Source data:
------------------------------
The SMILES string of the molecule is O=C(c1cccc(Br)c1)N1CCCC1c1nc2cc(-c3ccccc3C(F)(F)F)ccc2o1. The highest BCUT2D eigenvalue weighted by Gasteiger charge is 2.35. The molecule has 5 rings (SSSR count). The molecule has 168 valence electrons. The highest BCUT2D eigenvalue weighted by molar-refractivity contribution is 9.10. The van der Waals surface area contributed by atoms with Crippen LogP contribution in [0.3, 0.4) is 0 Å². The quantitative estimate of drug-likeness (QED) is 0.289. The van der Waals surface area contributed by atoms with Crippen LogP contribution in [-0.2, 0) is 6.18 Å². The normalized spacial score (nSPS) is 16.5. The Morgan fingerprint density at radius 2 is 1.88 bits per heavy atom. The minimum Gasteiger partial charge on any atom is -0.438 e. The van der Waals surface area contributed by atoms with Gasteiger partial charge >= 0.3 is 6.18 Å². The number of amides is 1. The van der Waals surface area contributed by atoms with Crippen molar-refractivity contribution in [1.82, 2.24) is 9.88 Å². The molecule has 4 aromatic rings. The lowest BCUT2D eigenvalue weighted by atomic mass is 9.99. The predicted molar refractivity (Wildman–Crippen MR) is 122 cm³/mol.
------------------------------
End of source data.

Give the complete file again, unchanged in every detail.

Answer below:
The SMILES string of the molecule is O=C(c1cccc(Br)c1)N1CCCC1c1nc2cc(-c3ccccc3C(F)(F)F)ccc2o1. The highest BCUT2D eigenvalue weighted by Gasteiger charge is 2.35. The molecule has 5 rings (SSSR count). The molecule has 168 valence electrons. The highest BCUT2D eigenvalue weighted by molar-refractivity contribution is 9.10. The van der Waals surface area contributed by atoms with Crippen LogP contribution in [0.3, 0.4) is 0 Å². The quantitative estimate of drug-likeness (QED) is 0.289. The van der Waals surface area contributed by atoms with Crippen LogP contribution in [-0.2, 0) is 6.18 Å². The normalized spacial score (nSPS) is 16.5. The Morgan fingerprint density at radius 2 is 1.88 bits per heavy atom. The minimum Gasteiger partial charge on any atom is -0.438 e. The van der Waals surface area contributed by atoms with Gasteiger partial charge >= 0.3 is 6.18 Å². The number of amides is 1. The van der Waals surface area contributed by atoms with Crippen molar-refractivity contribution in [1.82, 2.24) is 9.88 Å². The molecule has 4 aromatic rings. The lowest BCUT2D eigenvalue weighted by atomic mass is 9.99. The predicted molar refractivity (Wildman–Crippen MR) is 122 cm³/mol.